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Is a Lectin-Free Diet Worth It? The Science-Based Review

Lectin-Free Diet

Lectins are proteins primarily found in grains and legumes. Recently, the lectin-free diet has been gaining popularity thanks to many diet books and media attention. There are numerous kinds of lectin; many are harmless, while many can pose health risks.

Removing lectins from a diet might mean skipping specific foods and ensuring a few items are cooked properly. Today, we do a deep dive into the lectin-free diet and use scientific data to understand whether this is worth a shot or not.

What Is the Lectin-Free Diet?

Lectin-Free Diet

The lectin-free diet recommends decreasing your consumption of lectins or taking them out of your diet entirely. This can be advantageous for many.

Lectins can be found in most plant foods. Their concentration is incredibly high in:

  • Milk and other dairy products
  • Nightshade veggies, like eggplant and tomatoes
  • Legumes such as lentils, beans, peanuts, and soybeans
  • Grains like rice, barley, and quinoa

Restrictive in nature, the lectin-free diet eliminates some nutrient-rich foods, even ones usually considered healthy. Cooking foods high in lectins, like kidney beans, decreases their lectin content significantly, making them safe to consume. But, cooking foods like peanuts might not reduce theirs.

The Food and Drug Administration (FDA)Trusted Source suggests people boil beans for at least 30 minutes to ensure the harmful lectins have been eliminated. It’s important to understand that we rarely encounter foods with high volumes of active lectins, mainly because they have been cooked correctly.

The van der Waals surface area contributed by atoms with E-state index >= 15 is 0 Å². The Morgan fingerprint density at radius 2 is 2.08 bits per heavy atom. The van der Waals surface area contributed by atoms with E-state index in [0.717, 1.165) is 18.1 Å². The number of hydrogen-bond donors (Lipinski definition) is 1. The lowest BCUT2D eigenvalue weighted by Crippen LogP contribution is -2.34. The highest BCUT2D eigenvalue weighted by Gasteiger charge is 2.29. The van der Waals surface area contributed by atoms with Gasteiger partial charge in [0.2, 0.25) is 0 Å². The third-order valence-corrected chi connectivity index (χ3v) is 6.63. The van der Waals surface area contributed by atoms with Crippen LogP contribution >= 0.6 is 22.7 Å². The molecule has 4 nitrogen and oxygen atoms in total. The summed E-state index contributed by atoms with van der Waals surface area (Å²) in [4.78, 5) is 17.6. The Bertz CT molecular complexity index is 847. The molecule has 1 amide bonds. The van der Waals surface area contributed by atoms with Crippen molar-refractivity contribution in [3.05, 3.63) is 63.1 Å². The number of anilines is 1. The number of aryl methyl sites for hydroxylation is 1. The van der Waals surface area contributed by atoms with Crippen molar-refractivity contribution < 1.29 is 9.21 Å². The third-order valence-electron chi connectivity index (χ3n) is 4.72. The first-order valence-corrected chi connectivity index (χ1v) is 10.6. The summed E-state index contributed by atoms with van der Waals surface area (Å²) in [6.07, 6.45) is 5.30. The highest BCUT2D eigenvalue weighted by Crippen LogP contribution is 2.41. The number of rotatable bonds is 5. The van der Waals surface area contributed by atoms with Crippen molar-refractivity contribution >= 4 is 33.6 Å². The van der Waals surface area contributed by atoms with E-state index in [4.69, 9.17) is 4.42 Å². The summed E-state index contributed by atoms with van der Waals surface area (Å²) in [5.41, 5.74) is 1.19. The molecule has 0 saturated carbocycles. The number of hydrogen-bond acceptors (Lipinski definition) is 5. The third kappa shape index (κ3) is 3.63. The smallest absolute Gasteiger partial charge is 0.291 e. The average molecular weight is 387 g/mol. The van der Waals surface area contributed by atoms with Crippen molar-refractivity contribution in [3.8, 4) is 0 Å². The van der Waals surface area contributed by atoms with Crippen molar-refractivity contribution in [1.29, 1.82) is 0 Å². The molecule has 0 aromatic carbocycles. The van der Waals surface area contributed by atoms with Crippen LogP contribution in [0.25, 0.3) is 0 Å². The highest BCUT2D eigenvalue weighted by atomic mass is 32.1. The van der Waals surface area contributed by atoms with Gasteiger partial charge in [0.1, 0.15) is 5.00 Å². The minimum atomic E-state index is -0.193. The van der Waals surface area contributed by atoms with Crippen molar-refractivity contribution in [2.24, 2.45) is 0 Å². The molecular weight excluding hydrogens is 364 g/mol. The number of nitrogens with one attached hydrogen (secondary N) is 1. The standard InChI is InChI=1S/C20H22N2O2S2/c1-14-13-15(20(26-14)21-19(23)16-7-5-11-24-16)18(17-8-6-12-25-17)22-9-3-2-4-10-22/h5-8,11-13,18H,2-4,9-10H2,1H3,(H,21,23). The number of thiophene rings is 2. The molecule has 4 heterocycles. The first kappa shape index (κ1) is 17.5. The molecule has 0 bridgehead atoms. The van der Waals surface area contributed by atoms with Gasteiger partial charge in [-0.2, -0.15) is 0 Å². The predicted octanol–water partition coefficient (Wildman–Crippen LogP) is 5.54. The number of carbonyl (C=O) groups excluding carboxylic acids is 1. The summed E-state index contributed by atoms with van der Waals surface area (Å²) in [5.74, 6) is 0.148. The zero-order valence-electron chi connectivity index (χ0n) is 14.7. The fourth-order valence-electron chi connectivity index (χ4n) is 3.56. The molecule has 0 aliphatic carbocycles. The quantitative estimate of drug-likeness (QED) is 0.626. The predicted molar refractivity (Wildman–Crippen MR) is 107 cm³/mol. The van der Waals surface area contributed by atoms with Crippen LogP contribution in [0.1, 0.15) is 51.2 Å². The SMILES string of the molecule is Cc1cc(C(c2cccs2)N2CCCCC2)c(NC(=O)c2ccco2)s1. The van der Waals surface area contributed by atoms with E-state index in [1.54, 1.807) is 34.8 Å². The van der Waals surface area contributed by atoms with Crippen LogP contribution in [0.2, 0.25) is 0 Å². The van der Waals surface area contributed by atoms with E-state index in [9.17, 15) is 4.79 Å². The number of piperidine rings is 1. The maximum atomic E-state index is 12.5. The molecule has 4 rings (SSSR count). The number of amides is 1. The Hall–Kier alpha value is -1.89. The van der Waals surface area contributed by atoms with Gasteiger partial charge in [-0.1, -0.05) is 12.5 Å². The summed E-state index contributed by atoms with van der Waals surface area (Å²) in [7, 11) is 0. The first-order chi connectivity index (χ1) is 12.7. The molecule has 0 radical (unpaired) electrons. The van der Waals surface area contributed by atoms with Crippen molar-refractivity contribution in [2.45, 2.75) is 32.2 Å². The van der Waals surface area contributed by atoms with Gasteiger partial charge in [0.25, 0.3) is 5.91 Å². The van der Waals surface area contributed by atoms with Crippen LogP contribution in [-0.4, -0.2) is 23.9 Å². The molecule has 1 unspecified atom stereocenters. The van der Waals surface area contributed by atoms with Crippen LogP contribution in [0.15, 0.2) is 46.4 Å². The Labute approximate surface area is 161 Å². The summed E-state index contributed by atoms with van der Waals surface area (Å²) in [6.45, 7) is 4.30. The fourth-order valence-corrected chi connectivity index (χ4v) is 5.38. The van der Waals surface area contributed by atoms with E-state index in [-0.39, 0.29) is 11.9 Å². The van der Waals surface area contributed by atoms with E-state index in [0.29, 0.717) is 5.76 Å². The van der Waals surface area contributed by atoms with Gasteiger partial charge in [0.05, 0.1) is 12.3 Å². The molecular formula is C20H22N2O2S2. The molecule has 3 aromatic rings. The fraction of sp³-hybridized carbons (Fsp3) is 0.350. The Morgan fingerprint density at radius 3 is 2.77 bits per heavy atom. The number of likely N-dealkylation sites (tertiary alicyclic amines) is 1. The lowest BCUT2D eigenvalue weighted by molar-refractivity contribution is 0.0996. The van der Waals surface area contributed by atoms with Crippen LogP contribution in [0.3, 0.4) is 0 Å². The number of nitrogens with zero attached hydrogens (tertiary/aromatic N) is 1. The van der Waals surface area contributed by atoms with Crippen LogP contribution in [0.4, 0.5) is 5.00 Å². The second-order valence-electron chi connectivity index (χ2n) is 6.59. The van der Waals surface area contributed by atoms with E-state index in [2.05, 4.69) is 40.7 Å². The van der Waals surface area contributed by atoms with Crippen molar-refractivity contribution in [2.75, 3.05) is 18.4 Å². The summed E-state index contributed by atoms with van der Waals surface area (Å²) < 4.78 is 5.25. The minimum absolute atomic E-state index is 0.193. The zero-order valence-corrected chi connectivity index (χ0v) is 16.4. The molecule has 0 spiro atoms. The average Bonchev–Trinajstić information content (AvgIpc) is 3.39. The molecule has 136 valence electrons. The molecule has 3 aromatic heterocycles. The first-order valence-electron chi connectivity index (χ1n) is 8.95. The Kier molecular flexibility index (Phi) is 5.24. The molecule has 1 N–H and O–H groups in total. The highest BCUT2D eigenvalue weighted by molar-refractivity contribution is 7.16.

Pros of the Lectin-Free Diet

It is unclear if eliminating lectins from your diet would result in notable improvements in your health. These include weight reduction, decreased symptoms and signs of chronic inflammation, or improved digestion. As such, if you create a diet comprising less processed foods may have significant advantages.

  • May decrease inflammatory response: According to several studies, consuming lectins may cause an inflammatory reaction. Theoretically, lectins may function as a “warning signal” that increases the risk of autoimmune illnesses, claimed to a 2017 study published in the Journal of Immunology. This study also revealed a biochemical route via which this may occur. Therefore, lowering or getting rid of lectins could help to reduce inflammation.
  • Might enhance nutrient absorption: Anti-nutrients are a thing. Lectins are often labeled since they gather in the gut and interfere with natural nutrient absorption and digestion.
  • May help irritable bowel syndrome (IBS) patients: ibsIBS Meals containing lectins may make diarrhea, bloating, constipation, bloating, or other irritable bowel syndrome symptoms worse, as many patients with IBS discover that specific foods trigger their symptoms. Some studies have hypothesized that meals containing lectins and FODMAPs may interact with one another. FODMAPSa are carbs known to stir digestive distress in IBS patients. 1 However, additional investigation is required to pinpoint how lectin removal can help those with IBS.